Local Producer Diversifies 80-Year-Old Loddon Shire Farming Business with Bright, Bold, On-Trend Fine Merino Yarn

Local Producer Diversifies 80-Year-Old Loddon Shire Farming Business with Bright, Bold, On-Trend Fine Merino Yarn
When Melbourne-based Rachael Canfield decided she wanted to return to country living just over 12 months ago, she didn’t envisage it would be the beginning of an exciting new business venture.

Rachael grew up on a large sheep farm in Powlett Plains in northern Victoria where her family has grown merino wool for 80 years. In early 2018, after having worked in Melbourne as a cancer research scientist for 11 years, she decided it was time to return to her roots.

She moved back to Powlett Plains and took a job at a veterinary medication manufacturing facility in Bendigo. At the same time, she started working on the family’s property Yuruga Plains, assisting her parents with processing and selling the farm’s fine merino wool.

“As an avid knitter and crocheter, I also decided to see what dad’s wool was like to work with. I decided to get it processed and spun. While doing this, I realised that there is very limited, if any, 100 per cent Australian-produced merino wool,” she explains.

“Dad’s wool was so nice that I couldn’t keep it to myself and so I thought why not share this fabulous product with others.”

In July 2019, Yuruga Plains’ single source fine merino yarn, undyed and in a range of bold fashionable colours, was launched.

The colourful range, which comes in super soft 4 ply and 8 ply yarn is proving popular among a new generation of knitters, seeking premium, on-trend, single source and 100 per cent Australian produced yarn.

“Many people don’t realise it but most “Australian wool” on the market is actually sent overseas to be processed. We worked really hard to seek out the few remaining local businesses that will process raw wool into yarn. It is really important to us that the entire process, from start to finish, is all done locally,” she says.

Ms Canfield says she uses three Victorian businesses to complete the key three processing steps, which involves having the wool scoured (washed) to remove the oils and dirt; having it carded (removing vegetable matter like grass seeds) and combed (to align the wool fibers and remove short fibers); and finally, spun.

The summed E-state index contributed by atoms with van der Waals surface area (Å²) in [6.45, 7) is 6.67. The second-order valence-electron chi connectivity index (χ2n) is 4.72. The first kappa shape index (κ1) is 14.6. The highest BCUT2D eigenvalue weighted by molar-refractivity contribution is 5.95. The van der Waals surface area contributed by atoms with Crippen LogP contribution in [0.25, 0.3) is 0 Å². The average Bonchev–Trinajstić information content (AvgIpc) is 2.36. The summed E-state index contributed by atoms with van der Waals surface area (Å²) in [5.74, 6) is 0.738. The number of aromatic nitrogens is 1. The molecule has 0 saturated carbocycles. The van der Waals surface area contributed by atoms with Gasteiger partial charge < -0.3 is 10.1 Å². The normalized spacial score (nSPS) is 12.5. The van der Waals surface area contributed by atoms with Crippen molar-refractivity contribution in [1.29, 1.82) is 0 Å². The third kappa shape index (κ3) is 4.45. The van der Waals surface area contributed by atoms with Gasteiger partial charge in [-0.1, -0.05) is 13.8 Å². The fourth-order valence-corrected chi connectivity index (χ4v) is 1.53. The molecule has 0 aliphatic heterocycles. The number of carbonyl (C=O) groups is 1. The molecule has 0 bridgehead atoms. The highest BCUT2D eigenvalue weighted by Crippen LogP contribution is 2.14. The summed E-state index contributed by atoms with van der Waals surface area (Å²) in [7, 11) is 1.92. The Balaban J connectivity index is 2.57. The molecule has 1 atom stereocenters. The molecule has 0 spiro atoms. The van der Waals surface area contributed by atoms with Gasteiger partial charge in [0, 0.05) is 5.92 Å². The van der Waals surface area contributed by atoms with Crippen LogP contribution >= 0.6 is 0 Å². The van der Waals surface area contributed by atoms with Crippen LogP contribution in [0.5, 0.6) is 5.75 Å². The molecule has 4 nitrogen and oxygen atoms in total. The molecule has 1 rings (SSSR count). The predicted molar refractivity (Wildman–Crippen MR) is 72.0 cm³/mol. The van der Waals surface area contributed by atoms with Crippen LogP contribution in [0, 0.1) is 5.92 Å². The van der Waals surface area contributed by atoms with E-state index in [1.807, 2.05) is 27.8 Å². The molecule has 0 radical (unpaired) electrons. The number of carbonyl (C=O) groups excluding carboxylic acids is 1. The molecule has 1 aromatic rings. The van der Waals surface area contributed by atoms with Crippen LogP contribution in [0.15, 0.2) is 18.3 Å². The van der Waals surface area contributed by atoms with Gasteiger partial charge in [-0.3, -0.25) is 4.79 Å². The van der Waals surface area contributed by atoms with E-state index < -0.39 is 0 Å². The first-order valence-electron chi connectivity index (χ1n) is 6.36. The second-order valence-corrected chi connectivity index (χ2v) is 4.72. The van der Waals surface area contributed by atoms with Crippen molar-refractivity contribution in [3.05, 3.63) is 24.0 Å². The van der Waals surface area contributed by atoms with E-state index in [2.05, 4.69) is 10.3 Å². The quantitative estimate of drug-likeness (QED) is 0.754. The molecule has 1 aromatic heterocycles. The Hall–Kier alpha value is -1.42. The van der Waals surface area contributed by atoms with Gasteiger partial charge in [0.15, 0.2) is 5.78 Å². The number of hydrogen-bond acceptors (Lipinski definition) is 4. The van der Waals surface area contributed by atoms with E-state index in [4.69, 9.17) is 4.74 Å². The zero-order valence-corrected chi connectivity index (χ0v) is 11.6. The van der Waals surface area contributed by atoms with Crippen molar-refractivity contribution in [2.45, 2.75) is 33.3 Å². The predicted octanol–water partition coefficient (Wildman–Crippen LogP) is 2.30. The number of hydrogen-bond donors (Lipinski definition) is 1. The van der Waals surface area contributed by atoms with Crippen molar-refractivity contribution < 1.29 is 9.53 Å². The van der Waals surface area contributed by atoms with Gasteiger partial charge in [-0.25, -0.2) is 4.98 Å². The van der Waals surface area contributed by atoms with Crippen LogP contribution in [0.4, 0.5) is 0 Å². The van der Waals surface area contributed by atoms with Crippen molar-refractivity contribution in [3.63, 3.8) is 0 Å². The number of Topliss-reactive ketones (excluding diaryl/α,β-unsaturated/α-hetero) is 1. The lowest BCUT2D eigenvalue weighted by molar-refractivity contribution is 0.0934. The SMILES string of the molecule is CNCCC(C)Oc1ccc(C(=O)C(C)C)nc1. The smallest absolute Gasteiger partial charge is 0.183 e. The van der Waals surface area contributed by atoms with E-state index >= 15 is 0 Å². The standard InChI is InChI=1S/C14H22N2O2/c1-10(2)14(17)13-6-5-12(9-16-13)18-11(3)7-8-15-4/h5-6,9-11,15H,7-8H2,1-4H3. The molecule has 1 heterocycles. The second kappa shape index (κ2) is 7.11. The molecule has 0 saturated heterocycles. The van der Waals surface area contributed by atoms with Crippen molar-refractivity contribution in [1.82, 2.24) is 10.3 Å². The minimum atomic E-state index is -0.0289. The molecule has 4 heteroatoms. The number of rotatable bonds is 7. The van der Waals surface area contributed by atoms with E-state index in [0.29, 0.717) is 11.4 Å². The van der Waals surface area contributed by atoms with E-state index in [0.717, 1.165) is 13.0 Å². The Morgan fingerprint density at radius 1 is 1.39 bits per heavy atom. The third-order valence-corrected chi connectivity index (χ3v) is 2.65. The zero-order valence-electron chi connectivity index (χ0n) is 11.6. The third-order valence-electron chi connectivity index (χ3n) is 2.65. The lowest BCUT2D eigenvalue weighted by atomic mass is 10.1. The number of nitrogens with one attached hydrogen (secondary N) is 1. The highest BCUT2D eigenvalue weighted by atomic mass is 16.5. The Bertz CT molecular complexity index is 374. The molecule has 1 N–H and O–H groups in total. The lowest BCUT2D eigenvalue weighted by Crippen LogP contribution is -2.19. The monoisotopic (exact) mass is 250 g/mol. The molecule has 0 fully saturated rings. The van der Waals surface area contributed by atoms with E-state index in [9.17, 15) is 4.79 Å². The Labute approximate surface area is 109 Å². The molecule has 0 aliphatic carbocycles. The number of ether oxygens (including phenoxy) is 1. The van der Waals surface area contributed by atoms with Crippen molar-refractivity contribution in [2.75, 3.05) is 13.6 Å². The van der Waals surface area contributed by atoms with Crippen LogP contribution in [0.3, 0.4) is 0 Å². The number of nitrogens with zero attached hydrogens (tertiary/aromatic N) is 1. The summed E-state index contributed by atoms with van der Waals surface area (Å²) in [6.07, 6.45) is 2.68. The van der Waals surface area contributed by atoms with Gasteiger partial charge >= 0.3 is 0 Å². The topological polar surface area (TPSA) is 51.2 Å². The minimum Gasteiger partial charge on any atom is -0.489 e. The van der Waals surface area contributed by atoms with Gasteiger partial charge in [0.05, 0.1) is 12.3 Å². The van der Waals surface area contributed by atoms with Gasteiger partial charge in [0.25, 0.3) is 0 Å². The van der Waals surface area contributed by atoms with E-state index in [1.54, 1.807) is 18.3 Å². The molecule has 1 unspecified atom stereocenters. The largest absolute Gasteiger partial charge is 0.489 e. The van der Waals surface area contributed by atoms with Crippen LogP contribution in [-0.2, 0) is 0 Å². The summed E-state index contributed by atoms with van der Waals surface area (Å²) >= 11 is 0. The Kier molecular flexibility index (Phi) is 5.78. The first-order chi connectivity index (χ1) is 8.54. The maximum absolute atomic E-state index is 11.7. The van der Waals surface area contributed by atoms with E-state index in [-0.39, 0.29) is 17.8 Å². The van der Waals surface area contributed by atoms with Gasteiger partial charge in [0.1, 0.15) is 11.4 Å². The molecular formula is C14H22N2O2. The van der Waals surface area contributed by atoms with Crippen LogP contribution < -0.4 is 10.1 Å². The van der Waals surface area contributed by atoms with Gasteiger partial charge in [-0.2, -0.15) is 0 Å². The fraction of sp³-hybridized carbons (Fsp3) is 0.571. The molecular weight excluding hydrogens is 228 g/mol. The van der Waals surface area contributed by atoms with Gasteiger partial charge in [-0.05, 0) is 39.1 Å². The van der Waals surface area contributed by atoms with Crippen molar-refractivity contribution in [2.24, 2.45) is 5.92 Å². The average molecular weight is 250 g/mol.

“The idea for Yuruga Plains yarn is unique to how the farm has been run for the past 80 years,” she says. “Our wool comes from sheep that have had 80 years of breeding to make it super soft and therefore ideal for knitting, as well as crochet, weaving and embroidery.”

“I also thought it was a great idea for our farm to diversify in these challenging times,” she says. “We have approximately 1000 head of sheep and they are my dad’s passion, and always have been. My mother often jokes that he loves them more that he loves her. And this is the beginning of the next generation taking over the farm and diversifying in this difficult climate. “

Ms Canfield says with climate change bringing more unpredictable weather, diversification is the key to the longevity of her family farming business.

“It’s so hard to predict weather. Dry means feeding, wet there could be floods. Then there are prices for feed, wool sales. That’s why we are trying to diversify with Yuruga Plains.”

She also hopes her fledgling business will help support other local wool businesses.

“The processing businesses I use here in Victoria are struggling. By using all-Australian processors, I hope to support and help grow the entire Australian wool industry. “

Yuruga Plains yarn are available in 15 hand-dyed colours, in 4ply and 8 ply, and retail for $30 for a 100g ball. Undyed hanks of 4ply and 8ply (sold for dyeing) retail for $25.

For more information or to purchase, visit: https://www.yurugaplains.com.au/

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For more information contact the Loddon Visitor Information Centre on (03) 5494 3489 or www.visitloddonvalley.com.au